Carl Jung’s concept of a shared, inherited reservoir of memory traces from our species’ history.
Giving priority to the goals of one’s group (often one’s extended family or work group) and defining one’s identity accordingly.
In psychoanalytic theory, the ego’s protective methods of reducing anxiety by unconsciously distorting reality.
Defense mechanism that shifts sexual or aggressive impulses toward a more acceptable or less threatening object or person, as when redirecting anger toward a safer outlet.
The largely conscious, “executive” part of personality that according to Freud, mediates among the demands of the id, superego and reality. The ego operates on the reality principle, satisfying the id’s desires in ways will realistically bring pleasure rather than pain.
Empirically derived test
A test (such as the MMPI) developed by testing a pool of items and hen selection those that discriminate between groups.
According to Freud, a lingering focus of pleasure-seeking energies at an earlier psychosexual stage, where conflicts were unresolved.
In psychoanalysis a method of exploring the unconscious in which the person relaxes and says whatever comes to mind, no matter how trivial or embarrassing
Contains a reservoir of unconscious psychic energy that, according to Freud, strives to satisfy basic sexual and aggressive drives. The id operates on the pleasure principle, demanding immediate gratification.
The process by which, according to Freud, children incorporate their parent’s values into their developing superegos
Giving priority to one’s own goals over group goals, and defining one’s identity in terms of personal attributes rather than group identifications.
Minnesota Multiphasic Personality Inventory (MMPI)
The most widely researched and clinically used of all personality tests. Originally developed to identify emotional disorders (still consider its most appropriate use). This test is now used for many other screening purposes
According to Freud, a boy’s sexual desires toward his mother and feelings of jealousy and hatred for the rival father.
Information that is not conscious but is retrievable into conscious awareness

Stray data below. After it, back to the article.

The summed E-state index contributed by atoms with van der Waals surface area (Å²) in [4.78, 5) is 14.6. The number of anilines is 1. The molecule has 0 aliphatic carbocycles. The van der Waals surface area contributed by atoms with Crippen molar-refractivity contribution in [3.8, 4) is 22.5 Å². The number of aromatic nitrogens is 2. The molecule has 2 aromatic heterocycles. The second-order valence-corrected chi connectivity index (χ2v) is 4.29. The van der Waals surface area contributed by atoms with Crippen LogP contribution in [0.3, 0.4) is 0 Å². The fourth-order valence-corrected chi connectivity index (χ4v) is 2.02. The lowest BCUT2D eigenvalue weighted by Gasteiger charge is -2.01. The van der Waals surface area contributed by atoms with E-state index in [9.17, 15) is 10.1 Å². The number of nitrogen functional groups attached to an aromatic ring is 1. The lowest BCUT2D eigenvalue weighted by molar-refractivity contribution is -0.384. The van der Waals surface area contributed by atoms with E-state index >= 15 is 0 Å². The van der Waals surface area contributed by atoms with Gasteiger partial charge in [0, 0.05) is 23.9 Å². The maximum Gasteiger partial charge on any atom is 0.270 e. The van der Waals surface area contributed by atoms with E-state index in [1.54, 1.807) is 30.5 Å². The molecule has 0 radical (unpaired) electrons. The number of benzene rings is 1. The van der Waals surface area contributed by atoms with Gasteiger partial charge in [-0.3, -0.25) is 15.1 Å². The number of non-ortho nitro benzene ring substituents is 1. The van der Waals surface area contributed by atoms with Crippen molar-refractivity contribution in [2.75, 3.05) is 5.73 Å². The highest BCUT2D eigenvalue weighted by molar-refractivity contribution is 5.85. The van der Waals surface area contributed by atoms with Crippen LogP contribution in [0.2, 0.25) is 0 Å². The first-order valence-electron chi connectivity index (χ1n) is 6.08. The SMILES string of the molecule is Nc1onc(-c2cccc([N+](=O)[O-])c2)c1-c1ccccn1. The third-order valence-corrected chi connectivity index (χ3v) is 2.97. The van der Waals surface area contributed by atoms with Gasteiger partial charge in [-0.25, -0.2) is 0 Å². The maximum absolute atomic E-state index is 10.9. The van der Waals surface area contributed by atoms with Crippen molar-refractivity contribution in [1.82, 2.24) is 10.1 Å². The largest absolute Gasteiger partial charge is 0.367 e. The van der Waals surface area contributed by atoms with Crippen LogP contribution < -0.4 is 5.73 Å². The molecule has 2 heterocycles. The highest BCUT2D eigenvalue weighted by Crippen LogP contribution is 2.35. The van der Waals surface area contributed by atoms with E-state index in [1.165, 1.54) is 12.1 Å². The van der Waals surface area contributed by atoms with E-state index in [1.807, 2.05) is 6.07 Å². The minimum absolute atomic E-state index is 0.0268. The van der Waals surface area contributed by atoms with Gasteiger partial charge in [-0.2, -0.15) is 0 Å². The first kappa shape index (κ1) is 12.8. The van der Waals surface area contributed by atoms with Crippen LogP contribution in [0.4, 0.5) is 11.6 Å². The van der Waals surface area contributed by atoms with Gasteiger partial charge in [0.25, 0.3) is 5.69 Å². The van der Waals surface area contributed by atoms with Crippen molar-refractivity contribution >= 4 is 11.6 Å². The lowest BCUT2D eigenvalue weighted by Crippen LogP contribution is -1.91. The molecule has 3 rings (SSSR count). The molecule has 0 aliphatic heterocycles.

An individual’s characteristic pattern of thinking
A questionnaire (often with true-false or agree-disagree items) on which people respond to items designed to gauge a wide range of feelings and behaviors; used to assess selected personality traits.
A personality test, such as the Rorschach or TAT, that provides ambiguous stimuli designed to trigger projection of one’s inner dynamics
Defense mechanism by which people disguise their own threatening impulses by attributing them to others.
Freud’s theory that attributes our thoughts and actions to the unconscious motives and conflicts; the techniques used in treating psychological disorders by seeking to expose and interpret unconscious tensions we are unaware.
The stages of development (oral, anal, phallic, latency, genital) during which, according to Freud, the id pleasure-seeking energies focus on distinct erogenous zones.
Defense mechanism that offers self-justifying explanations in place of the real, more threatening unconscious reasons for one’s actions.
Defense mechanism by which the ego unconsciously switches unacceptable impulses into their opposites. Thus, people may express feelings that are the opposite of their anxiety-arousing unconscious feelings.
Defense mechanism in which an individual faced with anxiety retreats to a more infantile psychosexual stage, where some psychic energy remains fixated.
In psychoanalytic theory, the basic defense mechanism that banishes anxiety-arousing thoughts, feelings, and memories from consciousness.
Rorschach inkblot test
The most widely used projective test, a set of 10 inkblots, designed by Hermann Rorschach; seeks to identify people’s inner feelings by analyzing their interpretations of the blots.
According to Maslow, the ultimate psychological need that arises after basic physical and psychological needs are met and self-esteem is achieved; the motivation to fulfill one’s potential.
All our thoughts and feelings about ourselves, in answer to the question “Who am I?”
One’s feelings of high or low self-worth
A readiness to perceive oneself favorably
In psychoanalytic theory, the defense mechanism by which people rechannel their unacceptable impulses into socially approved activities.
The part of personality that, according to Freud, represents internalized ideals and provides standards for judgment (the conscience) and for future aspirations.
Thematic Apperception Test (TAT)
A projective test in which people express their inner feelings and interests through the stories they make up about ambiguous scenes
A characteristic pattern of behavior or a disposition to feel and act, as assessed by self-report inventories and peer reports.
Unconditional positive regard
According to Rogers, an attitude of total acceptance toward another personal
According to Freud, a reservoir of mostly unacceptable thoughts, wishes, feelings and memories. According to contemporary psychologists, information processing of which